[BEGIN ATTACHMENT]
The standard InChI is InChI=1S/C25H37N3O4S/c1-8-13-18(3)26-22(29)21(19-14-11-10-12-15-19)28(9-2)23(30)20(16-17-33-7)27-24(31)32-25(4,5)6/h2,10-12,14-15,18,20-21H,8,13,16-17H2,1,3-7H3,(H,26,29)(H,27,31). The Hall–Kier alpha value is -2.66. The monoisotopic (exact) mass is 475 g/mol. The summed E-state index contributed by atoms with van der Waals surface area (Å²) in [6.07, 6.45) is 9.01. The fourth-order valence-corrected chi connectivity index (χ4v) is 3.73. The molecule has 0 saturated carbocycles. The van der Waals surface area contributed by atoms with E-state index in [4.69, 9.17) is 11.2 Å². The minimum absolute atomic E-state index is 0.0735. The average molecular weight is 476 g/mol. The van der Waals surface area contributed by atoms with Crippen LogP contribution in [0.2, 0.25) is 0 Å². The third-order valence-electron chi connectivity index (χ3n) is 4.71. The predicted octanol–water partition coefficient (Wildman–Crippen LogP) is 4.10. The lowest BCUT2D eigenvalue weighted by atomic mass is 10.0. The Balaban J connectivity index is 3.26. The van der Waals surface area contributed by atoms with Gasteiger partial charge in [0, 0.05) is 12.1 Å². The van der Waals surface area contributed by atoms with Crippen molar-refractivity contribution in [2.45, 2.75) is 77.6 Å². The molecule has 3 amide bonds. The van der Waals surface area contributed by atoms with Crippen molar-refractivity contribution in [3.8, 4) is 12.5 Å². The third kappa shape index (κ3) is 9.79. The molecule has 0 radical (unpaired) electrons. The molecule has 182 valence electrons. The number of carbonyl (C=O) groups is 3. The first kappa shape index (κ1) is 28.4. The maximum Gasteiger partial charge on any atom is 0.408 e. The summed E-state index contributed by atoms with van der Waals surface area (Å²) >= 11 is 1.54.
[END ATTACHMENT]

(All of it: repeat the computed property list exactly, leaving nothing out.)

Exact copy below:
The standard InChI is InChI=1S/C25H37N3O4S/c1-8-13-18(3)26-22(29)21(19-14-11-10-12-15-19)28(9-2)23(30)20(16-17-33-7)27-24(31)32-25(4,5)6/h2,10-12,14-15,18,20-21H,8,13,16-17H2,1,3-7H3,(H,26,29)(H,27,31). The Hall–Kier alpha value is -2.66. The monoisotopic (exact) mass is 475 g/mol. The summed E-state index contributed by atoms with van der Waals surface area (Å²) in [6.07, 6.45) is 9.01. The fourth-order valence-corrected chi connectivity index (χ4v) is 3.73. The molecule has 0 saturated carbocycles. The van der Waals surface area contributed by atoms with E-state index in [4.69, 9.17) is 11.2 Å². The minimum absolute atomic E-state index is 0.0735. The average molecular weight is 476 g/mol. The van der Waals surface area contributed by atoms with Crippen LogP contribution in [0.2, 0.25) is 0 Å². The third-order valence-electron chi connectivity index (χ3n) is 4.71. The predicted octanol–water partition coefficient (Wildman–Crippen LogP) is 4.10. The lowest BCUT2D eigenvalue weighted by atomic mass is 10.0. The Balaban J connectivity index is 3.26. The van der Waals surface area contributed by atoms with Gasteiger partial charge in [0, 0.05) is 12.1 Å². The van der Waals surface area contributed by atoms with Crippen molar-refractivity contribution in [2.45, 2.75) is 77.6 Å². The molecule has 3 amide bonds. The van der Waals surface area contributed by atoms with Crippen molar-refractivity contribution in [3.8, 4) is 12.5 Å². The third kappa shape index (κ3) is 9.79. The molecule has 0 radical (unpaired) electrons. The molecule has 182 valence electrons. The number of carbonyl (C=O) groups is 3. The first kappa shape index (κ1) is 28.4. The maximum Gasteiger partial charge on any atom is 0.408 e. The summed E-state index contributed by atoms with van der Waals surface area (Å²) >= 11 is 1.54.